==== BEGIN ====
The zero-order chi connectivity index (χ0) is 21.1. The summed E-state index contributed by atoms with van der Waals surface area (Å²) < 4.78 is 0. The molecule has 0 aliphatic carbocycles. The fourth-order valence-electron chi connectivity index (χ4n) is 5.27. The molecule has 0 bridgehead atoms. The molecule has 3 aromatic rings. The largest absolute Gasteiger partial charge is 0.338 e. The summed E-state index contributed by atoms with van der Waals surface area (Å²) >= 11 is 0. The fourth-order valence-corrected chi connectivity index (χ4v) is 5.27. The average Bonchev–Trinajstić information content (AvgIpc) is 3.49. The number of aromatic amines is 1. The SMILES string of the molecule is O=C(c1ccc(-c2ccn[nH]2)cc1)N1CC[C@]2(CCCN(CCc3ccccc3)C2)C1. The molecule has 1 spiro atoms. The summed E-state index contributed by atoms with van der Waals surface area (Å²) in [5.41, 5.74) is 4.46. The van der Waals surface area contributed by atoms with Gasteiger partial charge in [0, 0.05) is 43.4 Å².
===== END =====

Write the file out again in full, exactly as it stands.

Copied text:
The zero-order chi connectivity index (χ0) is 21.1. The summed E-state index contributed by atoms with van der Waals surface area (Å²) < 4.78 is 0. The molecule has 0 aliphatic carbocycles. The fourth-order valence-electron chi connectivity index (χ4n) is 5.27. The molecule has 0 bridgehead atoms. The molecule has 3 aromatic rings. The largest absolute Gasteiger partial charge is 0.338 e. The summed E-state index contributed by atoms with van der Waals surface area (Å²) >= 11 is 0. The fourth-order valence-corrected chi connectivity index (χ4v) is 5.27. The average Bonchev–Trinajstić information content (AvgIpc) is 3.49. The number of aromatic amines is 1. The SMILES string of the molecule is O=C(c1ccc(-c2ccn[nH]2)cc1)N1CC[C@]2(CCCN(CCc3ccccc3)C2)C1. The molecule has 1 spiro atoms. The summed E-state index contributed by atoms with van der Waals surface area (Å²) in [5.41, 5.74) is 4.46. The van der Waals surface area contributed by atoms with Gasteiger partial charge in [0, 0.05) is 43.4 Å².